Research has changed my earlier notion that the downtown location of KLAY was the original location…
KLAY, named for its owner, Clay Huntington, was the first Puget Sound area FM station to broadcast in STEREO. It was also one of the first “beautiful music” stations in the market. Beautiful Music was what otherwise would have been called “elavator music.” It was the music heard in offices and grocery stores as background sound. Some claimed that the music piped into groceries stores was manipulated, sometimes with subliminal messaging, in order to cause shoppers to buy more goods. Though there were no known subliminal messages broadcast over KLAY, the beautiful music station also split programming, in later years, to include evening sessions of popular Progressive Rock, competing with Seattle’s KOL and later KISW. This was quite a dichotomy in formats. Beautiful music to soothe the mind of office workers, secretaries, and store shoppers by day, and raucous, booming, rock and roll, for a totally different crowd, by night.
Clay Huntington was the forward-thinking owner of KLAY, long a sports broadcaster over many Tacoma radio stations as KTAC, KMO and KMO TV. Huntington was credited with having a huge impact in the drive to bring Pacific Coast League baseball to Tacoma and a huge promoter of the new, [in 1960], Cheney Stadium. Huntington was a mover & shaker in the Puget Sound sports community and made great strides in FM broadcasting with KLAY. Huntington eventually sold the FM, retained an AM station which still broadcasts, per his wish, through the Clay Huntington Legacy, operated by Huntington family members and broadcasting the same talk format with local sports, as the AM station had all the years under Huntington’s watch.
The original building which housed KLAY FM, was located in the Peck Building at 1712 Sixth Avenue, but only for a brief period while Huntington and associate Tom Read, fine-tuned their seperate FM stations. KTWR FM, owned by Thomas Wilmot Read, [hence the call letters K-TWR], was located in the same building. Read also sold advertising for both stations for many of the early years. KLAY moved studio and transmitter several times in order to improve the stations signal. KLAY began broadcasting in STEREO while located at 201 S. 5th St, [which I cannot locate with Google maps - perhaps the names of the streets have since changed]. KLAY was later moved up the road to 260 S. 5th Street and finally to the station’s longtime home downtown at 215 Tacoma Avenue South, overlooking Commencement Bay, a name originally given to the city now called Tacoma. This was the building where the beautiful music/progressive rock schedule began.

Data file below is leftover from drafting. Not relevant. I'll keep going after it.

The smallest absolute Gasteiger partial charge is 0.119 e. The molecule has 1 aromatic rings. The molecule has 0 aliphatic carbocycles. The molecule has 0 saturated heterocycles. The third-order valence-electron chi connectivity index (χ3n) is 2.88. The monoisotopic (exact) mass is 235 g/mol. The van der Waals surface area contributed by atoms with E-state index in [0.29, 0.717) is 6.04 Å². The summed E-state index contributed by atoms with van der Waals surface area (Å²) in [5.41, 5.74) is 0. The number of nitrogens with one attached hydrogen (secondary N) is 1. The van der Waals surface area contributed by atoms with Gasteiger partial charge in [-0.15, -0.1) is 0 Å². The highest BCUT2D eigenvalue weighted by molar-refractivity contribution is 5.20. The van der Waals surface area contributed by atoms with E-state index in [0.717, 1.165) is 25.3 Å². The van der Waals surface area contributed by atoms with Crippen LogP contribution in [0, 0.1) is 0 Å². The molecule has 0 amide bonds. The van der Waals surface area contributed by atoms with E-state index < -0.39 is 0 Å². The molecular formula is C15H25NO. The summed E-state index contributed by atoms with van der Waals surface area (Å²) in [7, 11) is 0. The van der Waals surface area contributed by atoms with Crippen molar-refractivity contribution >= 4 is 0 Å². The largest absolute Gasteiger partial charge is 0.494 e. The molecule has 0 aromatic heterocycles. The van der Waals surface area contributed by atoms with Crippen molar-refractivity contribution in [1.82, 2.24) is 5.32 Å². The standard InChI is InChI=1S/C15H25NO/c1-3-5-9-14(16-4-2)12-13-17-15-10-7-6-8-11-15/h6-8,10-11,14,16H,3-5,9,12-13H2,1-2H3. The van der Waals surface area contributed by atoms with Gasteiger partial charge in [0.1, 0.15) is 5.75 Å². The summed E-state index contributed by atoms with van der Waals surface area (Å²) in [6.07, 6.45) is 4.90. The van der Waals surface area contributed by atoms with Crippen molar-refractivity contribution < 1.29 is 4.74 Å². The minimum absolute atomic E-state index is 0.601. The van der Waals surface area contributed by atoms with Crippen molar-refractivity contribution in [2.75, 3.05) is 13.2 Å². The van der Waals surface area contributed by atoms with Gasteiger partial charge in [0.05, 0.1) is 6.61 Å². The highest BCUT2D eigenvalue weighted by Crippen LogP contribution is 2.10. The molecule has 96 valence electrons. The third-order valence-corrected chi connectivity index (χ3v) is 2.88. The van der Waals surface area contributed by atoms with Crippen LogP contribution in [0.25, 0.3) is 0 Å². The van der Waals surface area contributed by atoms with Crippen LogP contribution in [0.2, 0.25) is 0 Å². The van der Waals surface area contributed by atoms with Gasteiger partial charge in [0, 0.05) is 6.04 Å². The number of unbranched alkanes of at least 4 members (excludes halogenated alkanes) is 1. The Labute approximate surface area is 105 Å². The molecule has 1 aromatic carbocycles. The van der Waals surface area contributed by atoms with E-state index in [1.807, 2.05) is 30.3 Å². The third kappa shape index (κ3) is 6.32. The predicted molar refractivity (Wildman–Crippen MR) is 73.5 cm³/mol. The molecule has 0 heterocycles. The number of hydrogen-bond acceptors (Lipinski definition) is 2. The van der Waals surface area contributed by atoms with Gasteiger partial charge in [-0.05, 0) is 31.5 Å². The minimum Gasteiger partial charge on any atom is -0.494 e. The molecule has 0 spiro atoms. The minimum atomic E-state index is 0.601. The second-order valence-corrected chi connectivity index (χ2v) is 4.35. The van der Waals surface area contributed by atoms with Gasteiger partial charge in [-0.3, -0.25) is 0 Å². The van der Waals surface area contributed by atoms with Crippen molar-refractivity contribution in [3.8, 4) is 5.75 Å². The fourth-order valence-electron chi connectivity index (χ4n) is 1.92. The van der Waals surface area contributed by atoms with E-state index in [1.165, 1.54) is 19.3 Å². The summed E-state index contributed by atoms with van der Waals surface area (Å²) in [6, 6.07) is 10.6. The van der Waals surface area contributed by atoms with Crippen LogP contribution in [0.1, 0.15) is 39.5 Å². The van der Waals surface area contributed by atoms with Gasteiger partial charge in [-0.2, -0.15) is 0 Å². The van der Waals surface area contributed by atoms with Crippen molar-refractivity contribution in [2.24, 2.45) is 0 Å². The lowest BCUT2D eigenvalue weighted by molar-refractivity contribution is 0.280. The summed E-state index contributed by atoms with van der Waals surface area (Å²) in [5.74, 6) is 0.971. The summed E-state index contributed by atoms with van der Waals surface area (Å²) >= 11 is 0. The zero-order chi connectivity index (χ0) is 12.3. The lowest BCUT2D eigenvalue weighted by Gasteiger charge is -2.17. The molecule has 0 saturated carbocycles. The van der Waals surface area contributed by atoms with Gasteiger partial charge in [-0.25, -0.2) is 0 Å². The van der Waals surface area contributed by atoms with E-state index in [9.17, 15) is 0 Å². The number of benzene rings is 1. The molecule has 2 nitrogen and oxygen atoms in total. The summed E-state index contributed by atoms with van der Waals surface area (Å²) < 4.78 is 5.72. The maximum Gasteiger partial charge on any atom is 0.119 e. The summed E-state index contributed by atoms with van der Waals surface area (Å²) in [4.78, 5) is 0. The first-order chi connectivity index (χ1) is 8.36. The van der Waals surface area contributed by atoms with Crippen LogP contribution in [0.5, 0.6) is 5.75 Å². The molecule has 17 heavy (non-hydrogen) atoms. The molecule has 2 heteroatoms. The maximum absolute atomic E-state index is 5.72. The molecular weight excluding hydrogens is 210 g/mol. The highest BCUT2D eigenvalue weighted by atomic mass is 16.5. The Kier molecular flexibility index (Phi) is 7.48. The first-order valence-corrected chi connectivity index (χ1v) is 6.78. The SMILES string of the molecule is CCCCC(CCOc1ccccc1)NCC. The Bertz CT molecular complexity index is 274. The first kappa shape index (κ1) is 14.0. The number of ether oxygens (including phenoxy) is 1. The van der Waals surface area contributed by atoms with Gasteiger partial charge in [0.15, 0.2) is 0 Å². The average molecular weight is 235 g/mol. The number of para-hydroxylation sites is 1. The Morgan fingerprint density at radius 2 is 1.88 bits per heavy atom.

The only ‘notorious’ moment in the history of KLAY’s progressive rock era, came when one of the disc jockeys was arrested during his on-air broadcast. The station was turned off for the evening, leaving listeners to have to tune to KOL FM, the only other alternative for this ‘alternative’ format, at the time. In many respects KLAY’s evening progressive presentation was superior in format and delivery to that of KOL FM.
KTNT FM – Tacoma’s first FM station.
KLAY FM – Tacoma’s first FM Stereo station.
KLAY FM – First and only Tacoma station with call letters to mimic owner’s first name, CLAY Huntington.
KTWR Tacoma’s first radio station with call letters matching the owner’s initials [Thomas Wilmot Read].
KTNT FM – Tacoma’s first station to play rock & roll music. In fact, LIVE remote broadcasts of popular Tacoma area rock groups from local clubs.
KTNT FM – by virtue of AM simulcasts, first Tacoma station to become a network affiliate [Mutual Broadcasting System].
KLAY FM – first Tacoma FM station to play Progressive Rock music.
KTAC FM [formerly KTWR FM] first Tacoma FM radio station to be owned by an out-of-state corporation, Entercom.
KTNT FM now KIRO FM – KLAY FM now KBKS FM – KTAC FM now KHPT FM [what in the heck do those call letters stand for?]
Radio/TV combos in Tacoma:
KMO AM/TV 13
KMO is now KKMO-Spanish. 13 is now KCPQ
KTNT AM/FM/TV 11
KTNT AM silent/KTNT FM is now KIRO FM. 11 is now KSTW owned by CBS.
KTOY FM/KTPS TV 62
KTOY FM is now KXOT FM. KTPS 62 is now KBTC 28
KPEC FM/KPEC TV 56
KPEC FM is now KVTI and is operated by remote control from WSU Pullman. 56 became the original KCPQ 13 Public Television, later sold to Kelly Broadcasting, now Tribune Corp., Chicago.
FEBRUARY 15, 1942
This article, from 1942, did not explicitly speak about the medical procedure that hurt the lady. But, use of the language and the words BRUTAL & ILLEGAL lead us to believe it wasn’t a “butt lift.” They didn’t need TMZ back in the day. These stories were all over the newspapers. You just had to read into them a little.